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NSSA applies for microfinance bank licence

THE National Social Security Authority (NSSA) has applied for approval to start a microfinance bank barely a month after it surrendered the operating licence of a banking subsidiary.


The application was handed to the Reserve Bank of Zimbabwe early this month, NSSA general manager James Matiza said on Friday.

“We have made an application. There are a number of requirements that they [RBZ] want us to put in place such as the number of prospective board members and company secretary,” Matiza told Standardbusiness.

Matiza said the proposed name for the institution will be Social Security Microfinance Bank.

Early this month, NSSA surrendered the operating licence of its 84% owned subsidiary, Capital Bank, on the grounds that the authority was no longer willing to inject additional capital into the institution.

RBZ said Capital Bank had been operating in an unsafe and unsound financial condition characterised by critical under-capitalisation, persistent losses, chronic liquidity challenges and inordinately high levels of non- performing loans.

It said appropriate public notices shall be issued in due course concerning payments to depositors and other creditors.

The move to surrender the licence comes after the realisation that Capital Bank needed huge capital outlay and had failed to turn around since NSSA moved in.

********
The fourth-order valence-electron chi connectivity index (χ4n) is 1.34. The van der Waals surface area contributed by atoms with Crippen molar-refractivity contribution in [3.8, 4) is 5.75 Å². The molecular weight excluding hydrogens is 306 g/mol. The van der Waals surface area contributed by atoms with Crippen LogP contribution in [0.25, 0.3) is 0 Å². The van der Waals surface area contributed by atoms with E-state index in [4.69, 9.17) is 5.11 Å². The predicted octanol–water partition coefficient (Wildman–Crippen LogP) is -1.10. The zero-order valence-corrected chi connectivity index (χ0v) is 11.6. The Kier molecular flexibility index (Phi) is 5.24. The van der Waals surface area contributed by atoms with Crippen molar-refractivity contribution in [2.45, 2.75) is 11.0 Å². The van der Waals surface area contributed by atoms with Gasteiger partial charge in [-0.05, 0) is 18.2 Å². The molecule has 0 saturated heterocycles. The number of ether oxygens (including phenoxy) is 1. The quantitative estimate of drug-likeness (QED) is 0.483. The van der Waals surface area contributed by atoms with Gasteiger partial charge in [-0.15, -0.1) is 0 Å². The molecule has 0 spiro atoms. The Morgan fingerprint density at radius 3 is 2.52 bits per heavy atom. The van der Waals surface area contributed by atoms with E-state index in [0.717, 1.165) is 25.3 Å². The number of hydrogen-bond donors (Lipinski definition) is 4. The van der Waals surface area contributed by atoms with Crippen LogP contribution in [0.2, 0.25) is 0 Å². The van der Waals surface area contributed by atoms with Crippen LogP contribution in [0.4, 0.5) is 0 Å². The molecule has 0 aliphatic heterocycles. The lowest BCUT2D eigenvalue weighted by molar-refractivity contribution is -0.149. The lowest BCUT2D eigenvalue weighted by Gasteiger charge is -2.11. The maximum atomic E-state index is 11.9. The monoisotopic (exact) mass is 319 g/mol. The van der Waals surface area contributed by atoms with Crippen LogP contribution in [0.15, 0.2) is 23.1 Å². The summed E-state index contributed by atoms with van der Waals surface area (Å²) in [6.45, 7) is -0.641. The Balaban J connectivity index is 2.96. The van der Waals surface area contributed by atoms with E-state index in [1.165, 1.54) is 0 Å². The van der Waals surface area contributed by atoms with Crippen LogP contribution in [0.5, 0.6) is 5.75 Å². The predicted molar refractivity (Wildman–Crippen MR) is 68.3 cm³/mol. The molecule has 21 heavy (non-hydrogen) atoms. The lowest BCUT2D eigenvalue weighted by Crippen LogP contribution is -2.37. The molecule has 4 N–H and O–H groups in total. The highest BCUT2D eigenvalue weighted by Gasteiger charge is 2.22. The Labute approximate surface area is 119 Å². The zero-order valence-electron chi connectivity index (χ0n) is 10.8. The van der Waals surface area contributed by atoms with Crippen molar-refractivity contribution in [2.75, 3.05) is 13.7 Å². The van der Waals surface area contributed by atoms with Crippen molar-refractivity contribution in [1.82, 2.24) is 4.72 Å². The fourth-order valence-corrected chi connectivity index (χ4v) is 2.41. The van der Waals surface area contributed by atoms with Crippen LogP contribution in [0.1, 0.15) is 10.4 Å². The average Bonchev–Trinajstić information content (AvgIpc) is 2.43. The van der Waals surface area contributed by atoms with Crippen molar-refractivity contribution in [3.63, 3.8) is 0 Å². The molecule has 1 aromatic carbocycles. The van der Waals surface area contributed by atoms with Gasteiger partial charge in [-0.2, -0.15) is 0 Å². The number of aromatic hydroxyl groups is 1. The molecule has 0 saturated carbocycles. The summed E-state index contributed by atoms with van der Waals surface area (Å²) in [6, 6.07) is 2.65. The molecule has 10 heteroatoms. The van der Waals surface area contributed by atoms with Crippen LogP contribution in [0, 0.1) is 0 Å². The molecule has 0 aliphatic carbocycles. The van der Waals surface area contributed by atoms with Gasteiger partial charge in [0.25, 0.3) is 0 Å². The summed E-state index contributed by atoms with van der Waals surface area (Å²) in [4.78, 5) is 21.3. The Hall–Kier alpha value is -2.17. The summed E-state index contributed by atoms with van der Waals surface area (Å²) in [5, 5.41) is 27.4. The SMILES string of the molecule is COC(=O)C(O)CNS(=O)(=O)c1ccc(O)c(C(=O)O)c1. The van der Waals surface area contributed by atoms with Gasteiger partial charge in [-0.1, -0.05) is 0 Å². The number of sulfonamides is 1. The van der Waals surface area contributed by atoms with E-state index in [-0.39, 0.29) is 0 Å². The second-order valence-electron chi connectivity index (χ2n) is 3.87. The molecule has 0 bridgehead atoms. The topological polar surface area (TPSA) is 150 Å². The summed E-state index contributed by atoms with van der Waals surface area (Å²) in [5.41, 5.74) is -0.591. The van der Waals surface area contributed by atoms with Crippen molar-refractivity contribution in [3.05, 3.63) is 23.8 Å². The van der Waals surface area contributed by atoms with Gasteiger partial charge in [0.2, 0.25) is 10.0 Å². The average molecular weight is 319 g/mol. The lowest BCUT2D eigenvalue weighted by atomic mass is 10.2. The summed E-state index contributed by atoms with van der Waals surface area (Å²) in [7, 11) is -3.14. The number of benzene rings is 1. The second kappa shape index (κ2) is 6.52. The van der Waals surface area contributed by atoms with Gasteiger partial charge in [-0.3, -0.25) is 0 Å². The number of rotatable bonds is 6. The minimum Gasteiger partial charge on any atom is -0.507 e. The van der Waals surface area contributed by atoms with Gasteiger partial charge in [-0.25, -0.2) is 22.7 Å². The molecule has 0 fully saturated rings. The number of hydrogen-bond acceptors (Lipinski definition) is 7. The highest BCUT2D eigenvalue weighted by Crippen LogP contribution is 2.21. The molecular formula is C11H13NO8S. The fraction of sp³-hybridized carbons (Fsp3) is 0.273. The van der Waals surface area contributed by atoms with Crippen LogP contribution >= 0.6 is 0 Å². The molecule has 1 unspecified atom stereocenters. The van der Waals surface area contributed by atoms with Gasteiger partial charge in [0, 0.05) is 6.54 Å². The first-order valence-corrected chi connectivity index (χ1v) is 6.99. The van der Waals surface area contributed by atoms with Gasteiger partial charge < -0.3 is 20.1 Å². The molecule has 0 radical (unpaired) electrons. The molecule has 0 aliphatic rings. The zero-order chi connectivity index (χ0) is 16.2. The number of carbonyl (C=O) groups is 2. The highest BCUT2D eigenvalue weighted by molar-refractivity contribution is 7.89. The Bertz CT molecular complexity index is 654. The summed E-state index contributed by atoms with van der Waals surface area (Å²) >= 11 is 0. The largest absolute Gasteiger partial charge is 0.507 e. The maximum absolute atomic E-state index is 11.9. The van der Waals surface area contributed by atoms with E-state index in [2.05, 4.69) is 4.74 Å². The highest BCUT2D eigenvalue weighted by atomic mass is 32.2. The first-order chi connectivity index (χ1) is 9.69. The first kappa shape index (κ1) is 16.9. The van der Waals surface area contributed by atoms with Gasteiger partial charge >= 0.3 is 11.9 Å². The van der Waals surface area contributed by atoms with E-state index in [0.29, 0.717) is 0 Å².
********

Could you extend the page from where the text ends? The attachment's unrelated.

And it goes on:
RMB was placed under curatorship in 2011 after an investigation by the central bank unearthed the abuse of depositors’ fund by founding shareholders.

NSSA moved into the then RMB in 2012 in a US$24 million deal for 84% shareholding.

NSSA said at the time it was swooping in on RMB as a gateway to First Mutual Holdings Limited (formerly Afre Corporation). RMB had 33% shareholding in Afre.

Despite the rebranding exercise, Capital Bank had failed to gain market acceptance from its predecessor, ReNaissance Merchant Bank (RMB) that had slipped into curatorship.

The two shareholders NSSA on one hand and Patterson Timba and his partners on the other, were not on talking terms.

Timba and his partners own the remaining 16%.

The winding down of Capital Bank is in line with board resolution of the previous NSSA board. The board, chaired by Innocent Chagonda, recommended the closure of Capital Bank and the opening up of a new microfinance bank.

The board’s tenure ended in August last year and NSSA is currently operating without a board.

“What we have lost in Capital Bank, we have more than gained in Afre [now First Mutual Holdings]. Our intention was never in the bank, but Afre,” a board member said last year.

First Mutual Holdings has interests in insurance, reinsurance and property investments, among others.

NSSA has interest in banks, insurance and properties. It has a 35,12% stake in FBC Holdings, the parent company of FBC Bank, 37,79% shareholding in ZB Financial Holdings that wholly owns ZB Bank and 10% in CBZ Holdings.

The authority also has a controlling shareholding in hospitality concern, Rainbow Tourism Group.

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